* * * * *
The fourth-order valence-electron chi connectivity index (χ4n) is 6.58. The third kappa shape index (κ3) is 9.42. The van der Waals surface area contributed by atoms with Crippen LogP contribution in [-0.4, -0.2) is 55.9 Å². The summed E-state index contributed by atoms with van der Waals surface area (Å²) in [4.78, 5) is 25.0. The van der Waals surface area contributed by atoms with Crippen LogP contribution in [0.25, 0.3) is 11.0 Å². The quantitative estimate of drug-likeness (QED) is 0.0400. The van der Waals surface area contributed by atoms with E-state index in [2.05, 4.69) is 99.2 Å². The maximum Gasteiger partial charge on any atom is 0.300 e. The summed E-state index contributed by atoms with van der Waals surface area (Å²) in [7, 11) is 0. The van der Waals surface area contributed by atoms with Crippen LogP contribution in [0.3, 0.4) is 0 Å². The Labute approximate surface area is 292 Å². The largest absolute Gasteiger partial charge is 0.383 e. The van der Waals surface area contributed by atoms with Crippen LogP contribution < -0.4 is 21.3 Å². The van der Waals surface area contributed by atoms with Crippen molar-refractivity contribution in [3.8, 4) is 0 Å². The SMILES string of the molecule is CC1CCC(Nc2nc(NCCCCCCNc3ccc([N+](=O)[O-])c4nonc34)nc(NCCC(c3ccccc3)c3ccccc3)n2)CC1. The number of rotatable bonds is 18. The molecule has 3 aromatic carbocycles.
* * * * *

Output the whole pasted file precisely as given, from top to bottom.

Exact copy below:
The fourth-order valence-electron chi connectivity index (χ4n) is 6.58. The third kappa shape index (κ3) is 9.42. The van der Waals surface area contributed by atoms with Crippen LogP contribution in [-0.4, -0.2) is 55.9 Å². The summed E-state index contributed by atoms with van der Waals surface area (Å²) in [4.78, 5) is 25.0. The van der Waals surface area contributed by atoms with Crippen LogP contribution in [0.25, 0.3) is 11.0 Å². The quantitative estimate of drug-likeness (QED) is 0.0400. The van der Waals surface area contributed by atoms with E-state index in [2.05, 4.69) is 99.2 Å². The maximum Gasteiger partial charge on any atom is 0.300 e. The summed E-state index contributed by atoms with van der Waals surface area (Å²) in [7, 11) is 0. The van der Waals surface area contributed by atoms with Crippen LogP contribution in [0.3, 0.4) is 0 Å². The Labute approximate surface area is 292 Å². The largest absolute Gasteiger partial charge is 0.383 e. The van der Waals surface area contributed by atoms with Crippen LogP contribution < -0.4 is 21.3 Å². The van der Waals surface area contributed by atoms with Crippen molar-refractivity contribution in [3.8, 4) is 0 Å². The SMILES string of the molecule is CC1CCC(Nc2nc(NCCCCCCNc3ccc([N+](=O)[O-])c4nonc34)nc(NCCC(c3ccccc3)c3ccccc3)n2)CC1. The number of rotatable bonds is 18. The molecule has 3 aromatic carbocycles.